If I am reading this correctly, there was a question asking the polled people what ORDER they would put their FIRST preference for electricity generation. We see that the largest category went for wave and tidal then 18% went for wind. This is not the same thing as saying only 18% backed wind – indeed the first paragraph indicates that 65% wanted to see it as part of the mix. Another You Gov survey looking at specifically Scottish attitudes found that 88% were in favour of wind.

    Turning to your other points: It was Salter’s Ducks that were being developed as wave power generators. The reason that they didn’t flourish is that Thatcher pulled the plug on support for their development to focus UK energy efforts on nuclear. Had the same support that went into nuclear gone to wave energy I suspect we would not only have excellent wave generators but the UK would lead the world in this technology.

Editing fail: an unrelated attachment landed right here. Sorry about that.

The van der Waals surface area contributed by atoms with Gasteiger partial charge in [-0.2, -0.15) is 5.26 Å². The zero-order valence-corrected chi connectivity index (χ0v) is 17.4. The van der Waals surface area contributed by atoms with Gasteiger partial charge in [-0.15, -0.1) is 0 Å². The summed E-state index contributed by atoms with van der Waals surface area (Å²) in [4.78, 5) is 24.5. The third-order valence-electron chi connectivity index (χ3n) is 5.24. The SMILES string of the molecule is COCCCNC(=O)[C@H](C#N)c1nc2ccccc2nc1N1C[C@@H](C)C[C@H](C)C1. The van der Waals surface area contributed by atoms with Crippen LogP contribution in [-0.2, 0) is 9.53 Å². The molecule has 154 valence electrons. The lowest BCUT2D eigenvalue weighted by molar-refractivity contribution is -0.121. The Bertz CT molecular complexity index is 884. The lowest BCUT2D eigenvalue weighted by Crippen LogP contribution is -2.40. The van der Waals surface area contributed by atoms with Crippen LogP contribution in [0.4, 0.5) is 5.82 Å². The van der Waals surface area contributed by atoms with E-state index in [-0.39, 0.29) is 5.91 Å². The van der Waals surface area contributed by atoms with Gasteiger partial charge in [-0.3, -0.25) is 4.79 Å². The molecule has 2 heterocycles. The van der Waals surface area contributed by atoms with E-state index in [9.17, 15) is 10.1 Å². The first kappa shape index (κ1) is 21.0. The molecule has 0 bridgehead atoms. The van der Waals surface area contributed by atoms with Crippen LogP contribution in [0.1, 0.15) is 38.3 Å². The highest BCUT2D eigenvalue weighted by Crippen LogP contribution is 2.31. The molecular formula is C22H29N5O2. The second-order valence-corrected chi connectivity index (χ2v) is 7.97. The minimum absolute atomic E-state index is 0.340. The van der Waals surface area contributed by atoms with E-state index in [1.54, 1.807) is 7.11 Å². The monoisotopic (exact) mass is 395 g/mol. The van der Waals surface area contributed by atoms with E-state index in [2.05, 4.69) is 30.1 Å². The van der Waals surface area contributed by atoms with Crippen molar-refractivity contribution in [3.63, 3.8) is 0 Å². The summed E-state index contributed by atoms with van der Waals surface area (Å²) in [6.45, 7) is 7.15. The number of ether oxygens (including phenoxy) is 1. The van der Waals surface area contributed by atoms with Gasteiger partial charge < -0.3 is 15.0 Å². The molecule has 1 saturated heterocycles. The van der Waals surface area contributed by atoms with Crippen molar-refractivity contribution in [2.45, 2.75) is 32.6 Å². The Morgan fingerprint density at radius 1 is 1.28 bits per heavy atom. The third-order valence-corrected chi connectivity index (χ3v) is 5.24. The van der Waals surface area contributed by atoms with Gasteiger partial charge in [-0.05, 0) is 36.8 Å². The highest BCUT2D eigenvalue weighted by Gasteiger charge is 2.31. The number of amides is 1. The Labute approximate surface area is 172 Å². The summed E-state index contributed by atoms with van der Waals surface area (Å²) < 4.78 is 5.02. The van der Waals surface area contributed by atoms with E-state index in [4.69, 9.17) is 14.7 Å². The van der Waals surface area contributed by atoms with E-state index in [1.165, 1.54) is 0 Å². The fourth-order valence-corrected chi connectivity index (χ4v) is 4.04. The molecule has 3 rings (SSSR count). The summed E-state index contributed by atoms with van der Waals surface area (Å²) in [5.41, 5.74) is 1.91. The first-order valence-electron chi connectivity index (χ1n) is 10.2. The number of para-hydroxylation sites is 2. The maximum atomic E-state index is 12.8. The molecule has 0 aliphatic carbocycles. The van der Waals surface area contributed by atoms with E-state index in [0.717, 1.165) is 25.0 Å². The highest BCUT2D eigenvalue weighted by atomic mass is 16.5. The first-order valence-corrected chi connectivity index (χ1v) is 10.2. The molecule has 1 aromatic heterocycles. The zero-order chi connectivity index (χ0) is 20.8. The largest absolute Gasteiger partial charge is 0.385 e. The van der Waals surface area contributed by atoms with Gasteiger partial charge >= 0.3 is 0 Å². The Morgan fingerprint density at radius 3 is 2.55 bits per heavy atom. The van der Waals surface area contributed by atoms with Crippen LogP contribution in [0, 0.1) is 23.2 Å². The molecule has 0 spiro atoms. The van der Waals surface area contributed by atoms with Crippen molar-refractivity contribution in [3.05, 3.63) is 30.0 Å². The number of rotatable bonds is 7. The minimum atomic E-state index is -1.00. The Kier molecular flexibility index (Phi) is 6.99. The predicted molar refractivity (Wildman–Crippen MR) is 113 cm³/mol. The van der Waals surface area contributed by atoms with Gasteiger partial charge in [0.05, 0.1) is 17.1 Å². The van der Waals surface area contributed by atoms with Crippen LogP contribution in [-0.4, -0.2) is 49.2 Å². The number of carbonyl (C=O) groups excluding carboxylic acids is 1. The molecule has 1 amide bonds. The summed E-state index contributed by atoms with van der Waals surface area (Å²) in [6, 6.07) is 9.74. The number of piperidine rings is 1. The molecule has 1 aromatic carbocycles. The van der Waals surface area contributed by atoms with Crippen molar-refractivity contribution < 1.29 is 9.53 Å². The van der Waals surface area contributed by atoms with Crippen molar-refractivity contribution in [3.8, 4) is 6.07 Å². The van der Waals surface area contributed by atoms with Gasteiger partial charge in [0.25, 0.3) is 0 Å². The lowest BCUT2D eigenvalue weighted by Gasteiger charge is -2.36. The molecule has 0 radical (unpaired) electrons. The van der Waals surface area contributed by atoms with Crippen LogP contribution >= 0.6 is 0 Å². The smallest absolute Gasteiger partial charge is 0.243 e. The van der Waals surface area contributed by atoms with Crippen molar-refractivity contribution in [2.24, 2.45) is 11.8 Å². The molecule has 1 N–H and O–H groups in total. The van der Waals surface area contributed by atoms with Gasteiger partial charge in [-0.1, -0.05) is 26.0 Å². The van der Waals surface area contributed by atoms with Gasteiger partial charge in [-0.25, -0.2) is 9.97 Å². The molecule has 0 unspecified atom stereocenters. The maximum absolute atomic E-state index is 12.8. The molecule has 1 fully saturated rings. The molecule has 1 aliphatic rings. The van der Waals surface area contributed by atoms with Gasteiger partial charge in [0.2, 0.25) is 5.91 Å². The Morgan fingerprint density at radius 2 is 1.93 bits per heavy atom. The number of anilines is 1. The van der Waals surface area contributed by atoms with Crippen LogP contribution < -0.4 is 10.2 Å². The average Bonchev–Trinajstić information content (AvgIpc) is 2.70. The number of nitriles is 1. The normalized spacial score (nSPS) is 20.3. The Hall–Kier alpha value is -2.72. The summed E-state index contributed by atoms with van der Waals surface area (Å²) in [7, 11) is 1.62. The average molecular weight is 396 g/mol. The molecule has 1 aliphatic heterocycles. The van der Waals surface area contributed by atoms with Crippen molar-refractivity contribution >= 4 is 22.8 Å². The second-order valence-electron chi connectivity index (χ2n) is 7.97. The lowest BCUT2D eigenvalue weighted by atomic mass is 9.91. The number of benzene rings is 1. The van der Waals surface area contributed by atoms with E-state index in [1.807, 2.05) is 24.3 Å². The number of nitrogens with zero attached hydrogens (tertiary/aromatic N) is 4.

http://en.wikipedia.org/wiki/Salter’s_duck

    More reading, less bias.

  • Same survey, different interpretation.
    I suppose most of us would back wave over wind if it was equally affordable and available. But it isn’t (not yet at least). I say most, as other marine users might not be as keen.

    Salient point though is that support for renewables is high with the public willing to absorb the higher costs. It will be interesting to see if they are as keen on nuclear under the same premise.

Recent comments by Dr Douglas McKenzie

  • Rustle with Russell
    More utter rubbish from Lynda Henderson. Have you actually spoken to Bob Allen? Whoever told you the story sold you a pup and in your arrogance you cannot admit to be wrong so you make up this story that he was persuaded not to resign.

    Your position is completely untenable.

  • Russell back in the bathtub, now trying to sink Keith Brown’s boat